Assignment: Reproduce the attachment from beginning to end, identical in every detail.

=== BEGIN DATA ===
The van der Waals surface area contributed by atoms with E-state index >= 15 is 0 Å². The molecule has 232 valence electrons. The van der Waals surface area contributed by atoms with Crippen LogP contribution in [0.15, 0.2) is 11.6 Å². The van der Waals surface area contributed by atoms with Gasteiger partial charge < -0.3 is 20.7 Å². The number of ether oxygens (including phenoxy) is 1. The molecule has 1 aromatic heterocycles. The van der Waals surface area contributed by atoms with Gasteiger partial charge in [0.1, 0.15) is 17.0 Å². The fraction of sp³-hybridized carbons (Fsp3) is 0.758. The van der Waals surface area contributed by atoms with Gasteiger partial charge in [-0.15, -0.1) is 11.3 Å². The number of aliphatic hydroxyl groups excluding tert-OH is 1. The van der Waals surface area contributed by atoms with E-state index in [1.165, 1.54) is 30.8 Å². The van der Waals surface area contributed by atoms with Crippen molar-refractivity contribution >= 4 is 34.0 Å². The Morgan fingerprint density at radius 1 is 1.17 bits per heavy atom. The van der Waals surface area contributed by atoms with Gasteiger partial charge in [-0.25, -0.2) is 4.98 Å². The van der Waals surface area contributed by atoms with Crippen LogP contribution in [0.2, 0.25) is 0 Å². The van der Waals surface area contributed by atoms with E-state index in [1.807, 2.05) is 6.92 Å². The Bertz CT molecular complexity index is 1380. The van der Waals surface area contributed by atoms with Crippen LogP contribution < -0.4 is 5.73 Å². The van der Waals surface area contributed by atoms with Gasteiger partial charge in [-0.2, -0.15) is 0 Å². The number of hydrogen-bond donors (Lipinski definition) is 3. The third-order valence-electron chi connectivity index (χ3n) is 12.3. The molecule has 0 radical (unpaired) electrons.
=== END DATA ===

The van der Waals surface area contributed by atoms with E-state index >= 15 is 0 Å². The molecule has 232 valence electrons. The van der Waals surface area contributed by atoms with Crippen LogP contribution in [0.15, 0.2) is 11.6 Å². The van der Waals surface area contributed by atoms with Gasteiger partial charge < -0.3 is 20.7 Å². The number of ether oxygens (including phenoxy) is 1. The molecule has 1 aromatic heterocycles. The van der Waals surface area contributed by atoms with Gasteiger partial charge in [0.1, 0.15) is 17.0 Å². The fraction of sp³-hybridized carbons (Fsp3) is 0.758. The van der Waals surface area contributed by atoms with Gasteiger partial charge in [-0.15, -0.1) is 11.3 Å². The number of aliphatic hydroxyl groups excluding tert-OH is 1. The van der Waals surface area contributed by atoms with E-state index in [1.165, 1.54) is 30.8 Å². The van der Waals surface area contributed by atoms with Crippen molar-refractivity contribution >= 4 is 34.0 Å². The Morgan fingerprint density at radius 1 is 1.17 bits per heavy atom. The van der Waals surface area contributed by atoms with Gasteiger partial charge in [-0.25, -0.2) is 4.98 Å². The van der Waals surface area contributed by atoms with Crippen LogP contribution in [0.2, 0.25) is 0 Å². The van der Waals surface area contributed by atoms with E-state index in [1.807, 2.05) is 6.92 Å². The Bertz CT molecular complexity index is 1380. The van der Waals surface area contributed by atoms with Crippen LogP contribution < -0.4 is 5.73 Å². The van der Waals surface area contributed by atoms with Gasteiger partial charge in [-0.2, -0.15) is 0 Å². The number of hydrogen-bond donors (Lipinski definition) is 3. The third-order valence-electron chi connectivity index (χ3n) is 12.3. The molecule has 0 radical (unpaired) electrons.